Tessa sits facing the audience as her older sister, Nell, expertly pulls her hair into perfect pigtails, fastening red ribbons at the ends. Nell silently weeps as her younger sister babbles on excitedly about the special occasion prompting the new hairdo: her first “sleepover” in the barn with their father. Fifteen-year-old Nell has been given the harrowing task of preparing Tessa for the evening: in reality, she is sending her sister away and can no longer protect her. As eleven-year-old Tessa admires herself in a small, handheld mirror, it will be the last time her eyes shine so brightly.

This devastating scene is culled from What We Were—a look at the aftereffects of abuse and trauma within one family that won the Ashland New Plays Festival and was a finalist at the O’Neill playwriting conference in 2018. The co-production between Fort Worth’s Circle Theatre and Dallas’s Second Thought Theatre, the play is based on Skip Hollandsworth’s 2002 Texas Monthly story about a woman named Treva Throneberry. Hailing from Electra, Throneberry disappeared from her North Texas hometown after reporting the abuse she suffered for years at the hands of her father. She then traveled the country posing as a teenager for many years, even graduating from an Oregon high school.

The play, which recently closed, asks whether there is a way to recover from trauma and how the characters process it. “Each one of us has an imagination that’s deeply colonized—by our privilege, by where we’ve been, by what we’ve seen. What must that girl have been through that would make her do this?” says Blake Hackler, a playwright and one-half of the team that conceptualized What We Were. “She had no means, she had no agency, she had no escape, and yet her humanity found a way to go on. And we can judge it, but she was just trying to survive in the best way she knew how.”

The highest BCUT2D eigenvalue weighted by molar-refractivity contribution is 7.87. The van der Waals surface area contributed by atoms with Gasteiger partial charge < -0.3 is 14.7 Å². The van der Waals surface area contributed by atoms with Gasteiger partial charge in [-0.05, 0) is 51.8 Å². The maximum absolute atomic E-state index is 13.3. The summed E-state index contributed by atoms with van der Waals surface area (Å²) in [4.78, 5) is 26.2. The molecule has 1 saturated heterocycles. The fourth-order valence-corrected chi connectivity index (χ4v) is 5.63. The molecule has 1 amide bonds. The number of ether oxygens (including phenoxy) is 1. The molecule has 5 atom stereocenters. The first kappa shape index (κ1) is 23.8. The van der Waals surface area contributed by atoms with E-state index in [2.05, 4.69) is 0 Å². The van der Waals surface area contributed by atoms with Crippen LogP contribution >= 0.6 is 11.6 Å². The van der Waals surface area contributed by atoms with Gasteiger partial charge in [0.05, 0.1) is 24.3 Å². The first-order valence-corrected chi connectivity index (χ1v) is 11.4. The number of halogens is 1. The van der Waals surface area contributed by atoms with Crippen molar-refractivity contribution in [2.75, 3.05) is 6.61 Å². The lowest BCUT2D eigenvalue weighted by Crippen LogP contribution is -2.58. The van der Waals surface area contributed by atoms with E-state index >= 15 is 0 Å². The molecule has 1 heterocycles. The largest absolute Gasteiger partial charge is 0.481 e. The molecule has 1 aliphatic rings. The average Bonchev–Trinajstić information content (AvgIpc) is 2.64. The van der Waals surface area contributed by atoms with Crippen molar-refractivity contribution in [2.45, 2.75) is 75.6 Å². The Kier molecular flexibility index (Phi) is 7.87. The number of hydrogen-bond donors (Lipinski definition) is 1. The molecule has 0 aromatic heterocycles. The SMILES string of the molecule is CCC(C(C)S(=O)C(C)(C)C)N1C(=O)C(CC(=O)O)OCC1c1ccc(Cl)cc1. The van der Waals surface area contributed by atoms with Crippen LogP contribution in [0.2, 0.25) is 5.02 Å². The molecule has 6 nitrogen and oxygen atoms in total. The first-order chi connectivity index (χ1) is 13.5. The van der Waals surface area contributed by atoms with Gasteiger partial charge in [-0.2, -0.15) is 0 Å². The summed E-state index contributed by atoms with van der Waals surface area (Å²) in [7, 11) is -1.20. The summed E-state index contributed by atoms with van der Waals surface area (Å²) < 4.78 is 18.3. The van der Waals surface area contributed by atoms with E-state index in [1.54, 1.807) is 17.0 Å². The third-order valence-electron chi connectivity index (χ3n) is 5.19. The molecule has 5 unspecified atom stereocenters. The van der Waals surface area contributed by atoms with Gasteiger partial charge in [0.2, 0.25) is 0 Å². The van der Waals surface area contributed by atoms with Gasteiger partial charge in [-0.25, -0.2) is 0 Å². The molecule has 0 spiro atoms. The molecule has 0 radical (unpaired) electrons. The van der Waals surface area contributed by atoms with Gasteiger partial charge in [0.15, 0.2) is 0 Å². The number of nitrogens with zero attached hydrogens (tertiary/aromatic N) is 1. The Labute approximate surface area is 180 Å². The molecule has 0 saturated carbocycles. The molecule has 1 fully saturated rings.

What We Were was created by Hackler and Second Thought artistic director Alex Organ—two Texans who have been making some of the state’s most challenging theater for the past few years. The world that Hackler and Organ have forged together is as gnarled and limitless as the Lone Star State itself: One immersive scene features the Throneberry sisters listening to the drone of evening cicadas, the sound filling up the small venue. And when they bicker over a Texas sheet cake garnished with Dr Pepper-flavored icing, it’s hard not to smile.

Like everything Hackler and Organ have done together, the play is a humane, crucial, and uncomfortable story that’s rarely been seen in theater. What We Were also marked their final act as collaborators: this fall, Organ announced his departure from the company, effective in early 2020. It was a fitting note to go out on, particularly at Second Thought—a place that’s consistently producing intimate plays that ask difficult questions, with a focus on how people relate to one another in an ever-shifting world.

Jessica D. Turner, Jenny Ledel

Karen Almond

The small black-box theatre is tucked within the lush greenery and bamboo of Dallas’s Turtle Creek neighborhood. Located a stone’s throw from where local luminary Margo Jones introduced the “regional theater” movement in the 1940s, Second Thought, which was founded in 2003, is honoring Jones’s vision of an ongoing collaboration between theater and playwright. In its early years, Second Thought featured lesser-known works by famous playwrights like Sam Shepard, Martin McDonagh, and Kenneth Lonergan. Baylor theater alumna Allison Tolman, now of Fargo fame, was an early collaborator with the company. Second Thought is also one of several places in town, like Ochre House, Kitchen Dog, Undermain Theatre, and Echo Theatre, that have been instrumental in introducing new and experimental theatrical works for decades.